By George T. Baker
The Daily News
Friday, November 21, 2008
Pages one and three
Stakeholders were packed into the BC Room of the Crest Hotel Thursday to listen to panelists discuss a sustainable future on the North Coast.
Day 1 of 'Together on the Coast' brought a wide variety of speakers together to discuss topics including fisheries policy, the cruise industry and small business opportunities for First Nations.
"We really wanted the First Nations community to bring everyone together and everything that is going on in our area, some of the pressures on the environment that are coming on to the horizon," said North Coast-Skeena First Nations Stewardship Society president Bruce Watkinson.
Watkinson said, the forum provided an opportunity for stakeholders to could together to learn about each others' interests and start to open up the dialogue within different sectors.
"This is increasingly happening but the process is slow," said Watkinson.
"The typical way of government doing business is slowing things down, dealing with issues one-at-a-time, not recognizing that everything is connected."
"What we are trying to do is really push an agenda where integrated planning is the new standard of doing business and that we can talk about a multitude of interests in one forum and make sure that everything is accounted for and addressed in an integrated fashion."
Councillor Joy Thorkelson, who is also the union rep in Prince Rupert for the United Fishermen and Allied Workers Union, made an impassioned speech about how the Department of Fisheries and Oceans policies have, and will, affected local fishermen.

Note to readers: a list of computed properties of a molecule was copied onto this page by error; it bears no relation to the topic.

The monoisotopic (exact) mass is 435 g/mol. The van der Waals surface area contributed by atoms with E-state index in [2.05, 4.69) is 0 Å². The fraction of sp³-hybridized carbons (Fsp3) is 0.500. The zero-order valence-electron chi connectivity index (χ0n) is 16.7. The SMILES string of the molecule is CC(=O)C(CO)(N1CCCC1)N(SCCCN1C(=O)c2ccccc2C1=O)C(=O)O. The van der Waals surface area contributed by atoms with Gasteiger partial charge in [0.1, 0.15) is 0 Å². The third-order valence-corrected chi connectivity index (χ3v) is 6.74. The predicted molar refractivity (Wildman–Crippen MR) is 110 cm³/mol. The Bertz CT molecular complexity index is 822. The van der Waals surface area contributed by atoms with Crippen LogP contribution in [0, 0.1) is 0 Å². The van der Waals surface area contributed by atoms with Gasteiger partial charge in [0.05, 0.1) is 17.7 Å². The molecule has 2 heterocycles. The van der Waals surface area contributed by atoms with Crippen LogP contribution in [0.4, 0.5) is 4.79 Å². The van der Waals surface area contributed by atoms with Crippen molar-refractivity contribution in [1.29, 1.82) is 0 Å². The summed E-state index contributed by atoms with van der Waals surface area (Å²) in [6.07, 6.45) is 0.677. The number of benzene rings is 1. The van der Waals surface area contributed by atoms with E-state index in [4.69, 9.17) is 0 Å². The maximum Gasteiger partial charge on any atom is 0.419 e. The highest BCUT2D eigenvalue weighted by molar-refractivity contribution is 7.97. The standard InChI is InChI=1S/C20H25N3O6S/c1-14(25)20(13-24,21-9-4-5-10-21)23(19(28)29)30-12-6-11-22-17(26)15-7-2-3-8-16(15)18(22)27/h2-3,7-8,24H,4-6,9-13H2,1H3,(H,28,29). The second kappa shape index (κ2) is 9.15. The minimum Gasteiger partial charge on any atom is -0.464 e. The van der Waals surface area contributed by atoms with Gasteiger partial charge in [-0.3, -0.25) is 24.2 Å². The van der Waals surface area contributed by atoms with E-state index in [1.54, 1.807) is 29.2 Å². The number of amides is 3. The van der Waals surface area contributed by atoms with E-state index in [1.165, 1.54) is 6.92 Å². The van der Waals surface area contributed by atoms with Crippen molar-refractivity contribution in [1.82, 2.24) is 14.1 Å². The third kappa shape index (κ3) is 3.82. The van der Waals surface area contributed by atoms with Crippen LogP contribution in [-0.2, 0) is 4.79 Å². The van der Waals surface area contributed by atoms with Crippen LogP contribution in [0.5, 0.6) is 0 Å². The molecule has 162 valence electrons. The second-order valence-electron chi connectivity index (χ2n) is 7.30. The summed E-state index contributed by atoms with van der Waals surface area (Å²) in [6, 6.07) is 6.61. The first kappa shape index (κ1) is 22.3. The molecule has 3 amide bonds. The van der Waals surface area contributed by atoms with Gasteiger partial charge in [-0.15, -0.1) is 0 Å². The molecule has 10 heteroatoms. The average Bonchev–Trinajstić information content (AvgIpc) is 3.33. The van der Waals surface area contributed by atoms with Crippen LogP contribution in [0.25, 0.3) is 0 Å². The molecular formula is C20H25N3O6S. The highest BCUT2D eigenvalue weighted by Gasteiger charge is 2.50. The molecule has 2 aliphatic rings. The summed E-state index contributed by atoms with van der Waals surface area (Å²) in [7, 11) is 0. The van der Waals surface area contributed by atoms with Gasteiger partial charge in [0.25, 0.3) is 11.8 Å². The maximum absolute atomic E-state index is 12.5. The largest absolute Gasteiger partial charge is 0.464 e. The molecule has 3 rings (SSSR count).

Thorkelson said that historically local fishermen, First Nations fishermen and sports fishermen have had their ability to catch fish minimized by policies of privatization.
"The fishing industry has been heavily impacted by DFO policies. Their policies have favoured 'canners' since the 1990s because dealing with individual fishermen was like herding cats," said Thorkelson.
Thorkelson was particularly critical of the current federal salmon fishing licensing system for BC, known as the 'Davis Plan' which she said has made it impractical to be a small operation fisher.
The Davis Plan policy set out for a two-level system of licencing based on salmon landings in the two previous years, and included later phases that provided for fleet reduction through a buyback program and licence retirement. According to a Canadian Council of Professional Fish Harvesters report in 2000, despite a demand from several fishermens' organizations for a system that would issue licences to fishermen, rather than boats but the plan kept the licence on the vessel. He later argued that had he licenced fishermen, it would have allowed a "select club" of fishermen to control the fishery
"What used to be free became restricted and (fishing) became a capital industry, which before 1967 (when the Davis Plan was devised) you didn't have to have a licence, a capital investment," said Thorkelson.
Cruise Development Officer Phil Westobey from the Prince Rupert Port Authority explained to guests about the potential of small business opportunities. He also noted four focal points used by cruise ship companies when deciding on ports of call.
"Marine operations and costs, Identity, onshore facilities and shore excursions - and a new concern, which is fuel consumption and how a port fits into an itinerary," he said.
The forum continues today, when the keynote speaker will be Robin Sydneysmith who will give a presentation on the summary of climate change impacts that compel integrated marine planning.
Monday, November 24, 2008
Seeking solutions and opportunities for First Nations residents